Some of the novel’s most riveting scenes are those in which Johannes (Hans) testifies in court. The reception of his testimony is shaped by the culture around him, in which religious authorities reigned and science was seen as heretical. Before each session, he is asked, “Do you understand that any false testimony you knowingly give will provoke God’s great anger in your earthly life and will deliver your soul unto Satan upon your death?” It’s an almost ironic running joke, so antithetical to the work Johannes is developing outside the walls of the religious cabinet. But he is unfazed by the questioning: Johannes clearly wants to go above and beyond for his mother, applying every resource he has — even the methodology he might take when developing his proofs and theories — to help her. He does his own investigative research with the townsfolk, and calls in every favor he has with people of influence. Meanwhile, Johannes is developing groundbreaking theories about celestial physics and planetary rotation — theories that stand in direct contradiction to church beliefs. At one point, Katharina visits the ducal governor, who begins “to sermonize about those who took their worldly power too seriously [and] said the true realm of power was elsewhere.” As she listens to him opine, Katharina is struck by the governor’s ignorance: “But he did know that some considered my son such a heretic as to bar him from taking Communion in the church[.] […] Johannes did have worldly power, but his power was like smoke — any strong wind would disperse it.”
Galchen posits that at the heart of Katharina’s predicament is the jealousy of others, chiefly caused by her flouting their expectations. Toward the end of the novel, once Katharina has been imprisoned and chained up in a cell, socioeconomic envy is revealed to be perhaps the chief motivation behind the accusations. Ursula Reinbold sends a letter to the governor, concerned that the steep cost of Katharina’s imprisonment will impinge on the monetary reparations for her victims:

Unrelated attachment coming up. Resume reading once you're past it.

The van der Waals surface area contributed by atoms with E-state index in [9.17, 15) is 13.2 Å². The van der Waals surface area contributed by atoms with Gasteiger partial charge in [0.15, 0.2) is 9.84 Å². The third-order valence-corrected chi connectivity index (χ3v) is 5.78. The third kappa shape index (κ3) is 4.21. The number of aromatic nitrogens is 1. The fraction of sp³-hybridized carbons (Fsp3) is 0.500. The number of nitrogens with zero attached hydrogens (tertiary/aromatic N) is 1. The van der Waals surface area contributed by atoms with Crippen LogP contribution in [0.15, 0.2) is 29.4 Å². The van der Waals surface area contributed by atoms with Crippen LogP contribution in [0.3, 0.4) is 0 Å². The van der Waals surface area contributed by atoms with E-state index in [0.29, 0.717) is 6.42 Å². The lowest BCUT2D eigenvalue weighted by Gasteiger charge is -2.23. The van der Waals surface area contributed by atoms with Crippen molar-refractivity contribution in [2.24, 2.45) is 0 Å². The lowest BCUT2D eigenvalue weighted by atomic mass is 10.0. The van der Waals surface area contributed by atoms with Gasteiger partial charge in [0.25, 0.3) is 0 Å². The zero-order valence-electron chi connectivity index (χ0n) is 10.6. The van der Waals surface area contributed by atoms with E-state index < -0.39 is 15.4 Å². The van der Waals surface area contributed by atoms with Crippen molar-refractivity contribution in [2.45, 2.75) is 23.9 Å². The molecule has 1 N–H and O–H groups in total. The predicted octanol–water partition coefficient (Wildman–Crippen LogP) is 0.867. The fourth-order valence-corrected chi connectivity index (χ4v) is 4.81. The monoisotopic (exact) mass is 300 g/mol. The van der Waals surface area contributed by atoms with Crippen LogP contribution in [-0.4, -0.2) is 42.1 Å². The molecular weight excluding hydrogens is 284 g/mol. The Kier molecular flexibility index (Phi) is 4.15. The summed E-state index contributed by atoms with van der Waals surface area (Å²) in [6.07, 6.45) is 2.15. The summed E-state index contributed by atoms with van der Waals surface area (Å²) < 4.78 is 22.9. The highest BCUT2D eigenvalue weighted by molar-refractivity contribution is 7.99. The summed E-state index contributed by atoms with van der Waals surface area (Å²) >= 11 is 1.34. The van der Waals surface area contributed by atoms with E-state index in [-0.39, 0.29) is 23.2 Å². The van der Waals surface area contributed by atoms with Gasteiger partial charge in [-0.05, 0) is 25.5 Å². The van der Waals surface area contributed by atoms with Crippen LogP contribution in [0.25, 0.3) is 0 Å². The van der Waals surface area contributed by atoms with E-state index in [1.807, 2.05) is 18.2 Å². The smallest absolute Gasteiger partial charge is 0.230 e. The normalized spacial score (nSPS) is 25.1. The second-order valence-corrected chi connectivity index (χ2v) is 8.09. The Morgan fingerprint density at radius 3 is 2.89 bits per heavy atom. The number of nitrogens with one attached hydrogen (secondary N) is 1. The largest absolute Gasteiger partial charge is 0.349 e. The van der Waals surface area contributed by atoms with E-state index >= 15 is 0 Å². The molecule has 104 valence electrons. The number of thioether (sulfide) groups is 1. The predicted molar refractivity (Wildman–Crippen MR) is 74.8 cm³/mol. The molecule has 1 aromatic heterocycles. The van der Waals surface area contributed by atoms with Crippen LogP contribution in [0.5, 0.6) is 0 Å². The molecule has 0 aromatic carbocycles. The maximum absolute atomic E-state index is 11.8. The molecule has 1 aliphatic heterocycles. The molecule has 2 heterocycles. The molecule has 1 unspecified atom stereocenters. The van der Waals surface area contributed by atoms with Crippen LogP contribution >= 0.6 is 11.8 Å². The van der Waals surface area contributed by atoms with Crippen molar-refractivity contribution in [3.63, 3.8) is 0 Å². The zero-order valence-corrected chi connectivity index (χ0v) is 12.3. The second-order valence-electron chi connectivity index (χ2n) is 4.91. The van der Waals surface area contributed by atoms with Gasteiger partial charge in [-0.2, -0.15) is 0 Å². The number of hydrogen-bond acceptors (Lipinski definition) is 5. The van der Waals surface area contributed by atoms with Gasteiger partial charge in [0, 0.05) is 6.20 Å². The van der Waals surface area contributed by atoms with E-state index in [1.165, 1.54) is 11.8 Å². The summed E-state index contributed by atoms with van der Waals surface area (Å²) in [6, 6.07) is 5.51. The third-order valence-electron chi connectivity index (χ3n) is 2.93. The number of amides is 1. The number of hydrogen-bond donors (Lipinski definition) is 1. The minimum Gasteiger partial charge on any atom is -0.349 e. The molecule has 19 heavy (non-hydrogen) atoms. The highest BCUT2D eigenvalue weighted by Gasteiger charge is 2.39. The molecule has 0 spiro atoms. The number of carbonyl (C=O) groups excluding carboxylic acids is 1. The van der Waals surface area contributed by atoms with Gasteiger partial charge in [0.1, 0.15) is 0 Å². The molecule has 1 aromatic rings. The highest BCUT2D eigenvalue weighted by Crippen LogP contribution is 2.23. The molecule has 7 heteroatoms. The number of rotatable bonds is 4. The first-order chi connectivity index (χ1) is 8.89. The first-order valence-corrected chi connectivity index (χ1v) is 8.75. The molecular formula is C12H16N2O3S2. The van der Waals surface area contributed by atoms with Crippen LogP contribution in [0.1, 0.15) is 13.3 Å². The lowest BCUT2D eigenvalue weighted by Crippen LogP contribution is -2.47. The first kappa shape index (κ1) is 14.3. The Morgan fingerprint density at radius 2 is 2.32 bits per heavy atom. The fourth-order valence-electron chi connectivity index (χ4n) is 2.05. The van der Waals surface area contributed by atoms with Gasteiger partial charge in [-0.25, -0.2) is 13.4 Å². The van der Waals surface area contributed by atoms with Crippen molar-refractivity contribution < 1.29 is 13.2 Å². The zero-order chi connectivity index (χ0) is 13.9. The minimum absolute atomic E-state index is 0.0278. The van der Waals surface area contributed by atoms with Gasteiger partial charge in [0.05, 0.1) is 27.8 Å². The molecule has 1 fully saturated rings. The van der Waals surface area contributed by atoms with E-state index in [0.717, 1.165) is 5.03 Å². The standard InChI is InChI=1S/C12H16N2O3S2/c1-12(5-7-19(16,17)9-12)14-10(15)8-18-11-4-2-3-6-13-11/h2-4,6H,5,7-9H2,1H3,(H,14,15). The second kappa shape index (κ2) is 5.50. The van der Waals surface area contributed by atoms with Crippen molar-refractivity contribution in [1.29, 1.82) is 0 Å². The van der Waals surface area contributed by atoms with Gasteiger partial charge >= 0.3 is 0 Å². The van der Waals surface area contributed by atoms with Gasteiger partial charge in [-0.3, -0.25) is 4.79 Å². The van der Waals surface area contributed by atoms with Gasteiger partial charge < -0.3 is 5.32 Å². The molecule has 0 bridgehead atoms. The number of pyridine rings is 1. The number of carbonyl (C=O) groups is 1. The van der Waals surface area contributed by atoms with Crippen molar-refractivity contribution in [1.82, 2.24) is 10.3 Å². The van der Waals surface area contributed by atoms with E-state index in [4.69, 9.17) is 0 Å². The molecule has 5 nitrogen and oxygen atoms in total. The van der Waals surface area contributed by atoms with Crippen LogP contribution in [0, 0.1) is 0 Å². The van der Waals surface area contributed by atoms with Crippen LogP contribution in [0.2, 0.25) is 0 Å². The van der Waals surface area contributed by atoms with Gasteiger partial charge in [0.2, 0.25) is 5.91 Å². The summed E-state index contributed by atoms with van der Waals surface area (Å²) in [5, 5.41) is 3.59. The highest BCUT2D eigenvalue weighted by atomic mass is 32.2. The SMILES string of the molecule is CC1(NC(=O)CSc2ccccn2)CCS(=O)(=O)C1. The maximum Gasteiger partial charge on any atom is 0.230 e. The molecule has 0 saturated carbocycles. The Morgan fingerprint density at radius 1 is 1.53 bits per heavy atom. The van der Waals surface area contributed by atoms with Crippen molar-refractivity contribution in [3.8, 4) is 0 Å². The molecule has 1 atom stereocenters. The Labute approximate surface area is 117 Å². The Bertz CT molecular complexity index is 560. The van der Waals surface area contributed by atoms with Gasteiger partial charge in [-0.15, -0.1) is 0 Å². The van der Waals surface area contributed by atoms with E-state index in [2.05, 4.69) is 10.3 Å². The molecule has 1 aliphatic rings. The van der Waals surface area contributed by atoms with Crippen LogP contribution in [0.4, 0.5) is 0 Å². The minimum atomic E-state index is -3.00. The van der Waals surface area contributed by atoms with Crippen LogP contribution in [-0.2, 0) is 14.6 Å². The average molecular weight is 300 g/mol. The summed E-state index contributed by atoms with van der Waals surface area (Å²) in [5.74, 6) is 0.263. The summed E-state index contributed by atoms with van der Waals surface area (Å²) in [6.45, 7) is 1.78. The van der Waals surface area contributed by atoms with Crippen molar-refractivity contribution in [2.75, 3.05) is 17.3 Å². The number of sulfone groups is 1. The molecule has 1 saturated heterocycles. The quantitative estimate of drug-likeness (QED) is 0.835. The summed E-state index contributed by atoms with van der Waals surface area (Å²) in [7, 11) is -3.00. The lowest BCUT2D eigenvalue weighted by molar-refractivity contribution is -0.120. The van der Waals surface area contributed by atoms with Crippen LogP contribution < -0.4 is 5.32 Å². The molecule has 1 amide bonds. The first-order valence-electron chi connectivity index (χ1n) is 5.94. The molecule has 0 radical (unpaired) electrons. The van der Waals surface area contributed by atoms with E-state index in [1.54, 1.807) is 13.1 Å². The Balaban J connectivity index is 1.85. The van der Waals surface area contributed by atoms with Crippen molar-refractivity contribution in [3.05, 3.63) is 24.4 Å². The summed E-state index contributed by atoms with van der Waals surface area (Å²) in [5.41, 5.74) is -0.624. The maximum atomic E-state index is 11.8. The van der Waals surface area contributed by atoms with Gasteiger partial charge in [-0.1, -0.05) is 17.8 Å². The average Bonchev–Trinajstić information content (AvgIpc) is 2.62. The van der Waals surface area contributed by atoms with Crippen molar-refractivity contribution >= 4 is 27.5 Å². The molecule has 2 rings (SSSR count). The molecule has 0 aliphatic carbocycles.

The costs of Katharina Kepler’s imprisonment are being paid out of the proceeds from the sale of her assets. […] We write only because we wish to bring to your attention what you already know, which is that compensation for the victims of this dangerous woman is payable from these same finite proceeds from the sale of her assets. Currently there are two guards keeping watch over Katharina at all times, and she is furthermore chained by her ankle to the wall, and although we agree and assert that she is a danger, we argue that to pay two guards night and day is not only superfluous but also will empty the coffers, making appropriate compensation of the victims impossible.
Ultimately, Katharina is released from prison, but must relocate to her daughter’s home in nearby Heumaden, as Ursula and her cohort threaten to kill her if she stays in Leonberg. Here, Rivka Galchen takes her most obvious creative liberties. In reality, Katharina was acquitted after 14 months of chained custody; she died six months after her release. In Everyone Knows Your Mother Is a Witch, on the other hand, Katharina lives longer but expresses discontent with the new ending to her story. She tells a friend, “I wouldn’t call it a happy end[.] […] To have nothing to give my children, to be unwanted in my own town.” It’s on this somber note that Galchen concludes. On its surface, it might seem like a soft landing for an author known for the wild, creative twists of Atmospheric Disturbances (2008) and American Innovations (2014). But the lack of a resounding finale also lends this historical tale a refreshing realism, bridging the expanse that separates the early 1600s from today.
Eric Farwell is an adjunct professor of English at Monmouth University and Ocean County College in New Jersey. His writing has appeared in The Writer’s Chronicle, Esquire, Salon, GQ, Slice (forthcoming), Ploughshares, the Paris Review Daily, The New Yorker, McSweeney’s, the Village Voice, Vanity Fair, The Believer, and Guernica.